"People's perception of time" is changing due to pandemic of new coronavirus
No matter what happens in the world or around us, the clock always moves at a constant speed, but the subjective speed experienced by individuals is not constant.University of DelawareAssociate Professor of Psychology atPhilip Gable"The pandemic of the new coronavirus is changing people's perception of time," he said.
The stay-at-home slowdown – how the pandemic upended our perception of time
Many people think that negative feelings make the experience time slower, and positive feelings make the experience time faster.research resultHas also been announced. Gable is another person who has been studying the changes that people's emotions make in their experience time.
Gable points out that emotions and motives are intricately intertwined in human time perception. When people are excited, the "approach motive" to challenge things becomes stronger, and when they are afraid of something, the "avoidance motive" to escape from things becomes stronger.
Gable's research team(PDF file)the studyIt was shown that the stronger the approach motive, the faster the people's experience time, and the stronger the avoidance motive, the slower the experience time. It seems that this phenomenon is rational, for example, for people who are “enthusiastic about completing a puzzle”, they have a stronger approach motivation and experience less time, so they can spend a longer time as a hobby. I can. On the other hand, those who are "most likely to be hit by a car" have stronger avoidance motives and a longer experience time, so they can act quickly and escape from danger.
When a pandemic of the new coronavirus occurs in the United States, Mr. Gable may have stronger avoidance motives among Americans due to increased anxiety and uncertainty in daily life, and there may be a change in "time perception" I thought it might be. It is difficult to clearly escape from the danger of a pandemic, and the situation that the risk of infection lurks in everyday activities such as shopping and exercise was an environment that could continuously cause avoidance motives.
So Gable's research teamAmerican National Science FoundationWith a subsidy of $ 65,000 (about 7 million yen) from, we developed a smartphone application that records the emotions, recognition, and behaviors of people facing a pandemic, and analyze the changes in the time Americans are experiencing The we.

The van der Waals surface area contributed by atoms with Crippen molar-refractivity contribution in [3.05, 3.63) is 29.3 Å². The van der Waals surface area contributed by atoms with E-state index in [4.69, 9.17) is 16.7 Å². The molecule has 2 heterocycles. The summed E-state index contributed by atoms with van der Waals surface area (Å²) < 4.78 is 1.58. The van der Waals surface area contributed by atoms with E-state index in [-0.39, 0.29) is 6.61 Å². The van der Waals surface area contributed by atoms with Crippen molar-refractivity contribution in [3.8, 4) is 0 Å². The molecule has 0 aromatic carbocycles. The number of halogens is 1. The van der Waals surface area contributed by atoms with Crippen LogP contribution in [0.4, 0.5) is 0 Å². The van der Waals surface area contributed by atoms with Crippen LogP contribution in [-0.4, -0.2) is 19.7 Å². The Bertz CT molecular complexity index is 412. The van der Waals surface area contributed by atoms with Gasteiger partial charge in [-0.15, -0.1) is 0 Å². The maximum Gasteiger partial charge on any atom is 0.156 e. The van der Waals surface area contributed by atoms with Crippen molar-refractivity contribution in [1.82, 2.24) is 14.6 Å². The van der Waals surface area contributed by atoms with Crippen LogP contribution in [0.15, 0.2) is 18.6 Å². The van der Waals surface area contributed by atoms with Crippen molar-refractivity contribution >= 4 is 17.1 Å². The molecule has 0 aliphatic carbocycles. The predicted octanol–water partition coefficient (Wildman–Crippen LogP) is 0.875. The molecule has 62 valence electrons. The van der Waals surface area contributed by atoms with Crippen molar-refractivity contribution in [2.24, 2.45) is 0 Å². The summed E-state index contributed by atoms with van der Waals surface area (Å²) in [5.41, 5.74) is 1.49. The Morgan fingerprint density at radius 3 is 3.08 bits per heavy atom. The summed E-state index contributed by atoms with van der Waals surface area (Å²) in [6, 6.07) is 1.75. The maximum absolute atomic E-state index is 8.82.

In a survey of 1,000 Americans, about half said "I felt that March 2020 was slower than usual." One-quarter responded that "the flow of time has not changed", and the remaining one-quarter responded that "I felt that the time passed in March was fast."
People's reported changes in experience time were strongly associated with people's emotions, and those who reported feeling tense or stressed during a pandemic were more likely to say that "time passed slowly." On the other hand, those who reported feeling happy or happy tended to reply that "the time has elapsed faster."
The survey also found that those who replied that "the time has passed" tended to take action to maintain a social distance from others. While slower sensations may be an unpleasant side effect of anxiety and evasive behavior, Gable points out that the behavior of people who experience a time delay has benefited society.
In April, 10% of the total responded that "the flow of time was slower and faster," and many people reported feeling better. And, interestingly, it turns out that in April, the more people who report that they are "feeling positive" and "feeling the flow of time is faster", the more likely they are to take action to maintain a social distance. Gable thinks that his mood improvement and time perception changes may have stimulated his motivation for social distance behavior.
It's uncomfortable to slow down the flow of time during a pandemic, but focusing on exercise and hobbies, or just living a normal life, can help speed up the flow of time, Gable said. It was